“It’s that time to hunt,” writes a follower of the Facebook page Hotties of Melbourne University.
The comment is posted below an image of a female student, published alongside her full name and the course she is studying at the prestigious University.
Hotties of Melbourne University is self-described as “a page for all the hotties of Melbourne uni to be viewed.” Administrators ask followers to “message us photos of hotties” and put forward their friends and peers to have their attractiveness rated by followers of the page, which has over 13,000 likes.
Perhaps most upsetting is the call for people featured on the site to make contact “if you want a photo of you removed”.
That means that the comment, “she’s a bitch and has bad breath,” has been posted on a photograph of a women posted in a public forum, which has a very specific agenda, without her permission.
Other such comments posted on images of both female and male students include:
“I bet she’s really quiet during sex.”
"Phwoaaarrr I'd hit that like a Mack truck with no brakes."
"Body built for sin!!"
"I want to sit on this guys face!!"
"Some vibrato on her g-string would make some beautiful music."
"Where can I buy one of these?"
"Horrible angle of posture to pose from, minimal cleavage, not so cute pot, turtle face and tuckshop arms.
Melbourne University student Laura Blandthorn is among many who find the site and the views expressed within it reprehensible. Blandthorn, studying law at the institution, has created a Change.org petition calling for the removal of the page because "it condones sexism, predatory behaviour and disrespect."
"We are not fooled by the hollow gloss of false humour," she writes.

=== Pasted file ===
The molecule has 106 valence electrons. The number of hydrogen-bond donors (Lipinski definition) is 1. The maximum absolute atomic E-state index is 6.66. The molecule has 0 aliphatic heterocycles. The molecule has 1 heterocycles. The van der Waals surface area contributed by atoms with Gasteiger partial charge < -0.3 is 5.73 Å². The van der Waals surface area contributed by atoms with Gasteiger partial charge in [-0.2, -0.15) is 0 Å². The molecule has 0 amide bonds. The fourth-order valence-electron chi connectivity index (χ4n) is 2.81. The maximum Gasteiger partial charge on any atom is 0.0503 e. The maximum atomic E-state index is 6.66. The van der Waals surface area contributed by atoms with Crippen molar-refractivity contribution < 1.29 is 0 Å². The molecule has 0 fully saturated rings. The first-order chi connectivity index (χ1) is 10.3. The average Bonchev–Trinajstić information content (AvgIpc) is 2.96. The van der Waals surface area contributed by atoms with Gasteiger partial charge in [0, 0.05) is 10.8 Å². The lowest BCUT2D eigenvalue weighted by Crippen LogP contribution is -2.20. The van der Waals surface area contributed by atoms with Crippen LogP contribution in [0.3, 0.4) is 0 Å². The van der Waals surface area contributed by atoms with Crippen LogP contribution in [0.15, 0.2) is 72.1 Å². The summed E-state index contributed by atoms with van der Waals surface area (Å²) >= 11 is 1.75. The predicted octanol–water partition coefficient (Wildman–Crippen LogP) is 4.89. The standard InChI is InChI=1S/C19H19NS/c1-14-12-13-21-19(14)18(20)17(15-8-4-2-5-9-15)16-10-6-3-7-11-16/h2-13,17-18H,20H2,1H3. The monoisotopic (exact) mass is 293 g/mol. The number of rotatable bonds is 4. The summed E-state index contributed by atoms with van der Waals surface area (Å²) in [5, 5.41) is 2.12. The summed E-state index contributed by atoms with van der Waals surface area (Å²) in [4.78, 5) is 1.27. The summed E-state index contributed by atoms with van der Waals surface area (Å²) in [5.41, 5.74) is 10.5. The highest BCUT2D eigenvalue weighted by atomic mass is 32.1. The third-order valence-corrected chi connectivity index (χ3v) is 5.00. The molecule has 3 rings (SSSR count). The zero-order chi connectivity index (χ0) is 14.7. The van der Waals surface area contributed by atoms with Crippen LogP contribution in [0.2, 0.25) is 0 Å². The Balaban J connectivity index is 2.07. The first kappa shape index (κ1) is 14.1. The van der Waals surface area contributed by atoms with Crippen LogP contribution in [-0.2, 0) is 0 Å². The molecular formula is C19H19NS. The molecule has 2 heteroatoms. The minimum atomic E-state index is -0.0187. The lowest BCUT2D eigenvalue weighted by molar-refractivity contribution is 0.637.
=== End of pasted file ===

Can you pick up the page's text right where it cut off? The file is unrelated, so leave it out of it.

She believes the concept of rating and commenting on the photos of these so-called "hotties" is perpetuating rape culture by:
"1. Normalising predatory behaviour towards women as demonstrated in comments such as:
"shoot me with tranquilliser right now before I go out to hunt!”, "Geez she'd get it” and " This bloke doesn't take no for an answer”.
2. Posting photographs of people for the purposes of evaluating their desirability without their permission.
3. Treating women as property; a commodity to be bought and sold through the promotion of comments such as 'Sold: I'll trade you 6 goats and 100 gold pieces'."
It is evident that several other students agree with Blandthorn's sentiments regarding the site's ethical boundaries.
"Does she know you've posted her picture without her permission? You're a bunch of creeps," writes one.
"Puerile comments from creepy predators," posted another.
WATCH- Famous women read mean tweets about themselves (post continues after video):
But these comments calling the page out for it's inappropriateness are dotted through floods of posts discussing peoples' weight, their hair, their skin, their race and their sexual history.
People describe in detail the sexual acts they would like to perform on those featured in the images. Again, all of which is done without their permission.
While the page has been reported to Facebook multiple times, it is still currently active, public and posting.
If you would like to sign the petition to ban the Facebook page, you can do so here.